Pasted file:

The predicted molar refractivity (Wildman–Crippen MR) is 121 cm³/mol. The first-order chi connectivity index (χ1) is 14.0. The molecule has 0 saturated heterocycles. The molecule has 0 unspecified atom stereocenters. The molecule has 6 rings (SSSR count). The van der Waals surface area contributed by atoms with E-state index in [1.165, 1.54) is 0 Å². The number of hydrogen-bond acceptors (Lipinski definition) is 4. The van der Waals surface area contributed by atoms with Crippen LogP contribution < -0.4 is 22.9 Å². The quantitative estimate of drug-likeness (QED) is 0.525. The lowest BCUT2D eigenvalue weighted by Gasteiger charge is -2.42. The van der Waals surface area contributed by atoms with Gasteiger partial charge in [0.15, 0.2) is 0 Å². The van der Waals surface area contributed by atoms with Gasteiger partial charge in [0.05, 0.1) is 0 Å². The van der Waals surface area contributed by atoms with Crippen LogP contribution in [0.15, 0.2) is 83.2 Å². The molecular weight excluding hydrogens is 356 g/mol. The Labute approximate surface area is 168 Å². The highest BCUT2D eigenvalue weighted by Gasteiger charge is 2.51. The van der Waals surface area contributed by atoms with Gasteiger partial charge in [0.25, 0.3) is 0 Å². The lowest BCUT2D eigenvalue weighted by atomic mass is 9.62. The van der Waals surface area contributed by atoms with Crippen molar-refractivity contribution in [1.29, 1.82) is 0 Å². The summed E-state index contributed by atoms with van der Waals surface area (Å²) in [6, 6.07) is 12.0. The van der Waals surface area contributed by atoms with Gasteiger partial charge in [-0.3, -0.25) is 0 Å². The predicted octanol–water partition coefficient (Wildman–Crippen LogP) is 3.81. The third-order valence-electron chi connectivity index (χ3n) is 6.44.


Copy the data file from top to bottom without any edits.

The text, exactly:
The predicted molar refractivity (Wildman–Crippen MR) is 121 cm³/mol. The first-order chi connectivity index (χ1) is 14.0. The molecule has 0 saturated heterocycles. The molecule has 0 unspecified atom stereocenters. The molecule has 6 rings (SSSR count). The van der Waals surface area contributed by atoms with E-state index in [1.165, 1.54) is 0 Å². The number of hydrogen-bond acceptors (Lipinski definition) is 4. The van der Waals surface area contributed by atoms with Crippen LogP contribution < -0.4 is 22.9 Å². The quantitative estimate of drug-likeness (QED) is 0.525. The lowest BCUT2D eigenvalue weighted by Gasteiger charge is -2.42. The van der Waals surface area contributed by atoms with Gasteiger partial charge in [0.15, 0.2) is 0 Å². The van der Waals surface area contributed by atoms with Gasteiger partial charge in [0.05, 0.1) is 0 Å². The van der Waals surface area contributed by atoms with Crippen LogP contribution in [0.15, 0.2) is 83.2 Å². The molecular weight excluding hydrogens is 356 g/mol. The Labute approximate surface area is 168 Å². The highest BCUT2D eigenvalue weighted by Gasteiger charge is 2.51. The van der Waals surface area contributed by atoms with Gasteiger partial charge in [0.25, 0.3) is 0 Å². The lowest BCUT2D eigenvalue weighted by atomic mass is 9.62. The van der Waals surface area contributed by atoms with Crippen molar-refractivity contribution in [1.29, 1.82) is 0 Å². The summed E-state index contributed by atoms with van der Waals surface area (Å²) in [6, 6.07) is 12.0. The van der Waals surface area contributed by atoms with Gasteiger partial charge in [-0.3, -0.25) is 0 Å². The predicted octanol–water partition coefficient (Wildman–Crippen LogP) is 3.81. The third-order valence-electron chi connectivity index (χ3n) is 6.44.